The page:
Christine Blasey Ford Comes Forward As the Woman Accusing Brett Kavanaugh of Sexual Assault
Content Warning: sexual assault
The anonymous woman who accused Supreme Court nominee Brett Kavanaugh of sexual assault has come forward. Christine Blasey Ford, a college professor who teaches clinical psychology at Palo Alto University, has identified herself in an exclusive interview with the Washington Post. Ford discussed the incident, which occurred in the early 1980’s when both she and Kavanaugh were in high school.
Ford claimed that a “stumbling drunk” Kavanaugh pinned her to the bed, groping her and trying to remove her clothing, while a friend of his watched. Ford said that Kavanaugh covered her mouth his his hand when she attempted to scream. “I thought he might inadvertently kill me,” said Ford, “He was trying to attack me and remove my clothing.”
Ford was able to escape the assault when a classmate of Kavanaugh’s, Mark Judge, jumped on top of them. In the ensuing scuffle, Ford ran and locked herself in a bathroom until the guys left the room. Ford kept silent about the attempted assault until 2012, when she revealed the story to a therapist during couples counseling with her husband. The story was corroborated by both the therapist and Ford’s husband. A polygraph text conducted by a former FBI agent confirmed that she was telling the truth.
Kavanaugh has since issued a statement saying “I categorically and unequivocally deny this allegation. I did not do this back in high school or at any time.”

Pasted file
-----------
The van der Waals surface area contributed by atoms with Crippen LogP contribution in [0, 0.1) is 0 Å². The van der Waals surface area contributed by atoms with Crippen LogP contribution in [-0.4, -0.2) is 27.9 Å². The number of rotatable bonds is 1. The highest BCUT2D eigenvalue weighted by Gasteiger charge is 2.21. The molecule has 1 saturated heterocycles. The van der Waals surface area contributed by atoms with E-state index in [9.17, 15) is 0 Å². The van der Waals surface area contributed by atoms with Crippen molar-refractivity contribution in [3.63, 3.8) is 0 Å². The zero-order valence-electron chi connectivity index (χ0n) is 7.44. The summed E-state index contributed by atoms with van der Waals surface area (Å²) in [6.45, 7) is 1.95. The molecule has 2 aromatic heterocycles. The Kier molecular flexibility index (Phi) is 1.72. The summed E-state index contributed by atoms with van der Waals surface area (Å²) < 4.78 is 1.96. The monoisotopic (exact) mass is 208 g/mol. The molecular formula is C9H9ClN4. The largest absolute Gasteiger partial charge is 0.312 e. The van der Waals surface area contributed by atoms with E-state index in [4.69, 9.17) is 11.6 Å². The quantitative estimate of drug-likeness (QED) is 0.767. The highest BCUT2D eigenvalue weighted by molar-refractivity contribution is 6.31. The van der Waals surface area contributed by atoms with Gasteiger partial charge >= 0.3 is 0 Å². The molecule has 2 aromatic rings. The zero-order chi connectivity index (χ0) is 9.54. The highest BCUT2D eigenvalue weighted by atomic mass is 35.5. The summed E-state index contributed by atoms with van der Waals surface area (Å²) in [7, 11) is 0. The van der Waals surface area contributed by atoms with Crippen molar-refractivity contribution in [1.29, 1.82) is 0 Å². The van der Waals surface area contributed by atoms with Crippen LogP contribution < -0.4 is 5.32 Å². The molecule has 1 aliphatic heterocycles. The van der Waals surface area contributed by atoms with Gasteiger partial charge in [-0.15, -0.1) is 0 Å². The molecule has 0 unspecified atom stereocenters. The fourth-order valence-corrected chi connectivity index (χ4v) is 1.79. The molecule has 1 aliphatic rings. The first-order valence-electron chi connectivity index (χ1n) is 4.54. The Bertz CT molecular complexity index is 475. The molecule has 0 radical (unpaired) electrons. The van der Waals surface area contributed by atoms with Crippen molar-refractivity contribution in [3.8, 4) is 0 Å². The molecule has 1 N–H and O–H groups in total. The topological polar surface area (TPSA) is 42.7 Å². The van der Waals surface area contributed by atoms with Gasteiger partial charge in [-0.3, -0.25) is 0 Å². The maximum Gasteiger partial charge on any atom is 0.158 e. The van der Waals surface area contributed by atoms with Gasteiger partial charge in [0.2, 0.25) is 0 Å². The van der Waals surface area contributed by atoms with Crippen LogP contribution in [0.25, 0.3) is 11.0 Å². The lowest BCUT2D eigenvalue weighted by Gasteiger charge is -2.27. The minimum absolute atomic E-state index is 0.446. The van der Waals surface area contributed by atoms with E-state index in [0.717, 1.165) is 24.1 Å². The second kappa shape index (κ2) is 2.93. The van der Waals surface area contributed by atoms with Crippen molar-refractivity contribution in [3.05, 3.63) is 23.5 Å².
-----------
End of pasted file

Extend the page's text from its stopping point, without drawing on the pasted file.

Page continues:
After Kavanaugh was nominated to the Supreme Court, Ford wrote to her congresswoman, Anna G. Eshoo, which was then forwarded to Senator Dianne Feinstein. Ford asked for confidentiality, not wanting to endure the media circus that comes with accusing a famous man of assault, a vicious cycle that ends up doing more damage to the victim than the man accused. Ford said, “Why suffer through the annihilation if it’s not going to matter?”
But as the details began to leak, Ford found that her identity was being made public and her story was being called into question. “These are all the ills that I was trying to avoid. Now I feel like my civic responsibility is outweighing my anguish and terror about retaliation.” Ford also described how the aftermath of the assault colored her life, saying “I think it derailed me substantially for four or five years.”
In response, Senate Judiciary Committee Chairman Charles E. Grassley (R-Iowa) published a letter from 65 women who say they knew Kavanaugh in high school and vouched for his good character. But how did they assemble the statements of 65 women so quickly? This seems like the republicans already knew about the assault claims, and whipped up a defense for when they became public.
Democrats are now demanding a delay on the Kavanaugh vote in light of Ford’s story. While there is a groundswell of support for Ford on social media, it is disheartening that the way we treat victims has not changed in the 27 years since Anita Hill accused Justice Clarence Thomas of sexual harassment.
(via Washington Post, image: Chip Somodevilla/Getty Images)
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